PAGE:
It’s modern to use history as a kind of closet in which we can rummage around, pull influences from different eras, and make them into collages or pastiches. People are doing this with music all the time. I hear it in, say, Christina Aguilera’s new album, or in the music of Sufjan Stevens.

A few months ago, I investigated the famous Aaron Copland ballet Rodeo. I had heard that Hoe-Down, the most famous section, was based on an old fiddle tune. I found that the inspiration was William H. “Bill” Stepp’s recording of “Bonaparte’s Retreat,” available here and here, made by often blogged Alan Lomax and subsequently transcribed by Ruth Crawford Seeger. To my ear, Copland’s arrangement is wonderful, and the original is even better. I found this post, the last in a series, that traces the path from Stepp to Copland.

I am also reminded of George Harrison. His “Something” and “My Sweet Lord” both show obvious reuse of previous songs. He got sued and roundly insulted for “My Sweet Lord,” and I have read snide comments about his penchant for borrowing. I have felt the same way about him. Then I started listening. George Harrison wrote some great songs. Although his Beatles songs were few, the good ones, such as “Something” and “Here Comes the Sun,” stand up well against Lennon-McCartney numbers. His post-Beatles work has some gems. I listen to “What Is Life” and “When We Was Fab” over and over and over. Effective recycling is evidence that a musician has good ears.

In the article, Vega considers whether Dylan purposefully used Civil War poetry. Does it matter? If the “dean of American composers” can create the most famous American composition by quoting a virtuoso country fiddler, Bob Dylan can quote an old poet as directly as he pleases. Is Dylan “a thieving little swine” as called in the discussion thread? Judging from what I have seen and read, he has been much worse to many people many times. To worry about theft is missing the point. I do not listen to his music because I wish I had him as a friend.

Mr. Dineen said he would have been happy if Mr. Dylan had just given Timrod credit for the lines. “Maybe it’s the teacher in me. If I found out that he had done this in a research paper, he’d be in big trouble.”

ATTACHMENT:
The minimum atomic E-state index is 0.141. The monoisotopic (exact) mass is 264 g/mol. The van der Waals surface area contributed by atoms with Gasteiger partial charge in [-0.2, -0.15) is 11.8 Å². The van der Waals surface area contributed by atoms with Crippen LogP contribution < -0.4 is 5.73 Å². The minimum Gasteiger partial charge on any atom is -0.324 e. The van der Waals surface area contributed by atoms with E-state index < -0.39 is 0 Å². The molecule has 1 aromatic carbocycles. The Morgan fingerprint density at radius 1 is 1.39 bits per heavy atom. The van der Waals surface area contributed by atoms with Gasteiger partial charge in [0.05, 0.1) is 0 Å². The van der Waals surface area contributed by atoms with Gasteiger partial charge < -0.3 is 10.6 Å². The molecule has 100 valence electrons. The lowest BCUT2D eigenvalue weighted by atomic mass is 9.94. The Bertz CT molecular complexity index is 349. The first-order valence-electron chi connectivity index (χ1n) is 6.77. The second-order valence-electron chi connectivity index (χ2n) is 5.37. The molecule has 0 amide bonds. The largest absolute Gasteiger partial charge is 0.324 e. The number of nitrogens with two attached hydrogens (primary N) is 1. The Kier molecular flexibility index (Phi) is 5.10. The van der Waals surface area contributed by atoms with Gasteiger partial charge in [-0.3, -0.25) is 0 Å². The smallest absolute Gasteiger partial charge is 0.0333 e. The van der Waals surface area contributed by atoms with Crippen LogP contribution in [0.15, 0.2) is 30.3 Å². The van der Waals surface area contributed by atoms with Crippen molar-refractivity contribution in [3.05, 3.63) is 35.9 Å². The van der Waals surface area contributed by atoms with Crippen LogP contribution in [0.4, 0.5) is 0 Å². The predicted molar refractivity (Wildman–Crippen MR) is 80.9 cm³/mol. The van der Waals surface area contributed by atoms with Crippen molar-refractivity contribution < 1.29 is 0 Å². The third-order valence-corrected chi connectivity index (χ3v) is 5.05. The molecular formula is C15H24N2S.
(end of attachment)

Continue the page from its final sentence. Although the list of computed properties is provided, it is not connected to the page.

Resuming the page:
Mr. Dineen has it backwards. Research papers are written about Bob Dylan, not the other way around. If he were writing a term paper, he should fail and be turned over the the honor council. Dylan, however, writes songs. All of life should not follow those rules. From “Tom’s Diner,” Vega knows the real rules, and her piece addresses them. In America and similar political entities, just make sure everybody gets real paid (or contractually swindled such that payment is unnecessary).

As I am wont to do, I assign some blame of this misguided controversy to a favorite idea. We need more amateur art. The default path is to be spectator and critic, but the hop to being participant and creator is small. Too much of this bellyaching comes from passivity. Playing and singing provide forceful demonstrations about musical creation. Playing an existing composition as written is a creative process. So is changing it up. So is taking off in a new direction altogether. So are all combinations of the three. DJing shows that even playing recorded music can be, too.

I imagine that using history as a closet is modern only to the extent that we moderns have more history available in our libraries and on our intarwebs. To create good music is to negotiate between the novel and the familiar. My suspicion is that the second song ever sung took from the first.


Michael M. on September 17th 2006 in General, Music, Recorded

McComb blues

Searching for other information, I found in this post that hometown favorite Bobby Lounge will play SXSW this year. According to his own site, he will play March 17, and he is scheduled for Jazz Fest April 29. I am happy to see that he will continue performing. It had looked like his performing career might be not only late, but short. I wish he would play a show closer to me.

The same search that turned up Bobby Lounge’s SXSW lead me to this podcast of Little Freddie King. Little Freddie King is a bluesman born in McComb. His musical career seems to have centered around New Orleans. The music, however, recalls older acoustic blues similar to the Delta style. I had not heard of him before, but I hope to hear a little more of his music.

All three of us were born in the same town, Bobby Lounge about 10 years after King and me about 25 years after Lounge. I want to know where Harvey Hull was born. I also found lyrics of his that mentioned the hometown. I was looking for information about the Kate/Katy Adams/Allen/Allan, a riverboat mentioned in several old songs. In a page of old lyrics, I found “Can you tell me how long: Jackson to McComb” in Papa Harvey Hull’s “Don’t You Leave Me Here.” More searching revealed that Nathan Salsburg of recently blogged Root Hog or Die had played Harvey Hull’s “France Blues” recently on his radio show. I wrote him, and he told me that Little Harvey Hull and Papa Harvey Hull are one and the same. Very little is known of him, and only six recorded songs of his exist. Never Let the Same Bee Sting You Twice appears to have all of them along with some other great old material. I need to get my ears on it.

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Michael M. on February 15th 2007 in Live, Music, Recorded